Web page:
The analysis, which was carried out by software companies Solutions for Retail Brands (S4RB) and software company Warwick Analytics, used AI techniques to categorise Twitter data captured between 15 November 2019 and 15 January 2020 and to identify the key themes for that period.
Tweets referencing vegan and vegetarian products were a top five theme for all the supermarket retailers in terms of number of mentions. The report said that Co-op, Morrisons and Waitrose & Partners customers were “over the moon with their vegan ranges, but Tesco customers want more”.
The two standout product categories for this period were ‘Festive Range’ and ‘Vegetarian and Vegan’. Both occupied the top two spots of reported products of all the retailers except Asda, where Vegetarian and Vegan placed 6th. “This year we have seen significant changes at a number of retailers as plant-based lifestyles have continued to move into the mainstream,” the report noted.
“When plotting the mentions of vegan and vegetarian products in context with the experience of the customer, the first thing that jumps out is the increase in signal noise. Every retailer has seen a significant increase vs this time last year, with Co-op seeing a nine times increase and Tesco jumping to four times last year’s numbers.
“As we look into customer experience of this product range, we find that Co-op customers are extremely pleased with the introduction of its new ‘GRO’ vegan range, Tweeting both about the availability and, crucially, how good it tastes. Waitrose & Partners customers continue to be happy with the introduction of new ranges, but get edged out by both Morrisons and Co-op when it comes to Twitter users stating they like the taste of vegan products. Social followers of Sainsbury’s are most happy with availability whilst Tesco customers continue to request more meat-free meals.”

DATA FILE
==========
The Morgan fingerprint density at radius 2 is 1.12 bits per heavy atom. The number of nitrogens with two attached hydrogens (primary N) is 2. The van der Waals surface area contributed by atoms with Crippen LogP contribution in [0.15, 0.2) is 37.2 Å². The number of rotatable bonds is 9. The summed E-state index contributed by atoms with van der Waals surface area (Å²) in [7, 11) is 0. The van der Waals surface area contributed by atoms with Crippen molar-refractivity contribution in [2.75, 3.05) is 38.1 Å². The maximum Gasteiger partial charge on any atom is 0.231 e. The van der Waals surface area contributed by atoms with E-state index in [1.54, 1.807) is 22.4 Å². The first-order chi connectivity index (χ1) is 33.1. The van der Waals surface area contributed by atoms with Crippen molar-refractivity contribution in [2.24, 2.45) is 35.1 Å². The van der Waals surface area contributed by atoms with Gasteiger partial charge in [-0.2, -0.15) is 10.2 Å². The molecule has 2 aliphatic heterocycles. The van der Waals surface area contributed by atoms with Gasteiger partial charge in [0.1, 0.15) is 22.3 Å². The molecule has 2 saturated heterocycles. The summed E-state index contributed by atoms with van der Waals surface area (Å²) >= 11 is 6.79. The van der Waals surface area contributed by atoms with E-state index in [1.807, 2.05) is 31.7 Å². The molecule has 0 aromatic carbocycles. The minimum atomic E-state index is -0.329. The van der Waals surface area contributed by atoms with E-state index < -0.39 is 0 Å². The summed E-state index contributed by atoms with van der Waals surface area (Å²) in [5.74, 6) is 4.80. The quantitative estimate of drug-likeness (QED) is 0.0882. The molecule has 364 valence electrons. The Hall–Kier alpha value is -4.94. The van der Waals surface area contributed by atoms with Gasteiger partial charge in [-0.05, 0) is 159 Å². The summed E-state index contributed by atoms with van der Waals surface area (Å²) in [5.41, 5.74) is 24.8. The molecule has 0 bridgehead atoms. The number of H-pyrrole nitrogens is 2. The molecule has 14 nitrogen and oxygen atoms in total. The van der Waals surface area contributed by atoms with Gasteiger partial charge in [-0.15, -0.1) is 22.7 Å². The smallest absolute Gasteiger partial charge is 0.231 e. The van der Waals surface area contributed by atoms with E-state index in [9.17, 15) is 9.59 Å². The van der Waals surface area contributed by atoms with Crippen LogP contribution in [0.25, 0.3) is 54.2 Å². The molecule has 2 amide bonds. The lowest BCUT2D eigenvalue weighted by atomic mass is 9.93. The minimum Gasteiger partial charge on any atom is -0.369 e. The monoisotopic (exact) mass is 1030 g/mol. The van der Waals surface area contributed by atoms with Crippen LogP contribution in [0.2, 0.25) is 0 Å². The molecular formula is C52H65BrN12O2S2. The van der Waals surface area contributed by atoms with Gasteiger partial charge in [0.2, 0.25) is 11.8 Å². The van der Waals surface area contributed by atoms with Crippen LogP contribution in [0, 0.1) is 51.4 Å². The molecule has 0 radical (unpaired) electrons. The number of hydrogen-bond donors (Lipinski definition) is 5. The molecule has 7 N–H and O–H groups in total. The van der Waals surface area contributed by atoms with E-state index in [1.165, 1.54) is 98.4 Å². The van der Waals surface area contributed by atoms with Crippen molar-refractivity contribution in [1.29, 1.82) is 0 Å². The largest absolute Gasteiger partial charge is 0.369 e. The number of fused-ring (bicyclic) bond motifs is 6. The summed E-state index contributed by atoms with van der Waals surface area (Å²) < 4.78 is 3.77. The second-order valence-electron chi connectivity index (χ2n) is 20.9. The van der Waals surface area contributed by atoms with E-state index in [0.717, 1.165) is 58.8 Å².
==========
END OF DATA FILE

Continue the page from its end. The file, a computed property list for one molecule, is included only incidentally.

To identify major events on Twitter – often referred to as ‘Twitterstorms’ -- the data looked at the daily volume of Tweets to see the spikes. In November, for example, a campaigner for the Brexit party was filmed being removed by security from a Morrisons store in Bolton – perfect video fodder for Twitter.
The incident spawned the #boycottmorrisons hashtag. However, the report took a deep dive into the data to get a clearer view of the public response. The top experience label on that day was ‘Charity & community’, which was the result of many people thanking Morrisons and its staff for acting in the way they did. So on balance, the incident was perceived overall as negative, but potentially not as negative as Morrisons may first have thought. “This is a great example of why looking past hashtags and simple sentiment is very important for PR teams,” the report wrote.
Twitter isn’t always associated with outrage, however. Co-op, for example, received a significant number of Tweets about community and charity, peaking in early December when annual pay-outs are made to good causes.
Meanwhile, the report recommends that brands should closely track their competitors to avoid product incidents potentially damaging them on social media. “Reviewing customer feedback on social media needn’t be restricted to retailers’ own feeds. By categorising and identifying themes and exceptions in competitor feeds, our grocers could have reacted quickly and capitalised on issues affecting competitors.”